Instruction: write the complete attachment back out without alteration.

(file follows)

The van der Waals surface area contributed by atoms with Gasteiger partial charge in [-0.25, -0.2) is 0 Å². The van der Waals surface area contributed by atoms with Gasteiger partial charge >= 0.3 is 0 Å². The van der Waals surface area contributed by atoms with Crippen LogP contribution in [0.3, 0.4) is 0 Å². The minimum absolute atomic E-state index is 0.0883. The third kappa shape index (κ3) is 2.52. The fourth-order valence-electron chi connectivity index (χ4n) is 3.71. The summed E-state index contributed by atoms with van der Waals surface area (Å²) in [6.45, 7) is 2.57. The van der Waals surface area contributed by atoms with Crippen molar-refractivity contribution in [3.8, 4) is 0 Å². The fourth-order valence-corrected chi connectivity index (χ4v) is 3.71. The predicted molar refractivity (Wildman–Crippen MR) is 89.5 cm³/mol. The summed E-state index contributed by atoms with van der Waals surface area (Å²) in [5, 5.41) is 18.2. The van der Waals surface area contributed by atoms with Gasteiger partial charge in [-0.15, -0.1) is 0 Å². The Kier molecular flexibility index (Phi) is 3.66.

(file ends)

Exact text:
The van der Waals surface area contributed by atoms with Gasteiger partial charge in [-0.25, -0.2) is 0 Å². The van der Waals surface area contributed by atoms with Gasteiger partial charge >= 0.3 is 0 Å². The van der Waals surface area contributed by atoms with Crippen LogP contribution in [0.3, 0.4) is 0 Å². The minimum absolute atomic E-state index is 0.0883. The third kappa shape index (κ3) is 2.52. The fourth-order valence-electron chi connectivity index (χ4n) is 3.71. The summed E-state index contributed by atoms with van der Waals surface area (Å²) in [6.45, 7) is 2.57. The van der Waals surface area contributed by atoms with Crippen molar-refractivity contribution in [3.8, 4) is 0 Å². The fourth-order valence-corrected chi connectivity index (χ4v) is 3.71. The predicted molar refractivity (Wildman–Crippen MR) is 89.5 cm³/mol. The summed E-state index contributed by atoms with van der Waals surface area (Å²) in [5, 5.41) is 18.2. The van der Waals surface area contributed by atoms with Gasteiger partial charge in [-0.15, -0.1) is 0 Å². The Kier molecular flexibility index (Phi) is 3.66.